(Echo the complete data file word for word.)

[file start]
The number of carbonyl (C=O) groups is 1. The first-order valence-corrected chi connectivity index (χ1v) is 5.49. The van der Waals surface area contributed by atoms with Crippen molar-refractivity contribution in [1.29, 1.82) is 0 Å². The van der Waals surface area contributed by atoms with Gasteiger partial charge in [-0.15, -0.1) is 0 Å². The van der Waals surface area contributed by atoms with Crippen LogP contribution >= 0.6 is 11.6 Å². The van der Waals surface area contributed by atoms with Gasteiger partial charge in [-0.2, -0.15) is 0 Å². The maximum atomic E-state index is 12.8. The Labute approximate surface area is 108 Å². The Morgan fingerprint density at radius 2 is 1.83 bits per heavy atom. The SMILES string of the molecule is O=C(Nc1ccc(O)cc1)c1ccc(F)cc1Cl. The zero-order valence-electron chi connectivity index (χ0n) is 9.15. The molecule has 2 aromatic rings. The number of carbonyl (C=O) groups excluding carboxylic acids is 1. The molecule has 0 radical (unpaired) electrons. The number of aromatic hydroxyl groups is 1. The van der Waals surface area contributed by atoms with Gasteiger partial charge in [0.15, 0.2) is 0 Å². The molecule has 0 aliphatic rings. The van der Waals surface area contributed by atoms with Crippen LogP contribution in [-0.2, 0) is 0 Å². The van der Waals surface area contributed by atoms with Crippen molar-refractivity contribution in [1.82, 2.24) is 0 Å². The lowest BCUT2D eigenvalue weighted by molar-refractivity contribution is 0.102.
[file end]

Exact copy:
The number of carbonyl (C=O) groups is 1. The first-order valence-corrected chi connectivity index (χ1v) is 5.49. The van der Waals surface area contributed by atoms with Crippen molar-refractivity contribution in [1.29, 1.82) is 0 Å². The van der Waals surface area contributed by atoms with Gasteiger partial charge in [-0.15, -0.1) is 0 Å². The van der Waals surface area contributed by atoms with Crippen LogP contribution >= 0.6 is 11.6 Å². The van der Waals surface area contributed by atoms with Gasteiger partial charge in [-0.2, -0.15) is 0 Å². The maximum atomic E-state index is 12.8. The Labute approximate surface area is 108 Å². The Morgan fingerprint density at radius 2 is 1.83 bits per heavy atom. The SMILES string of the molecule is O=C(Nc1ccc(O)cc1)c1ccc(F)cc1Cl. The zero-order valence-electron chi connectivity index (χ0n) is 9.15. The molecule has 2 aromatic rings. The number of carbonyl (C=O) groups excluding carboxylic acids is 1. The molecule has 0 radical (unpaired) electrons. The number of aromatic hydroxyl groups is 1. The van der Waals surface area contributed by atoms with Gasteiger partial charge in [0.15, 0.2) is 0 Å². The molecule has 0 aliphatic rings. The van der Waals surface area contributed by atoms with Crippen LogP contribution in [-0.2, 0) is 0 Å². The van der Waals surface area contributed by atoms with Crippen molar-refractivity contribution in [1.82, 2.24) is 0 Å². The lowest BCUT2D eigenvalue weighted by molar-refractivity contribution is 0.102.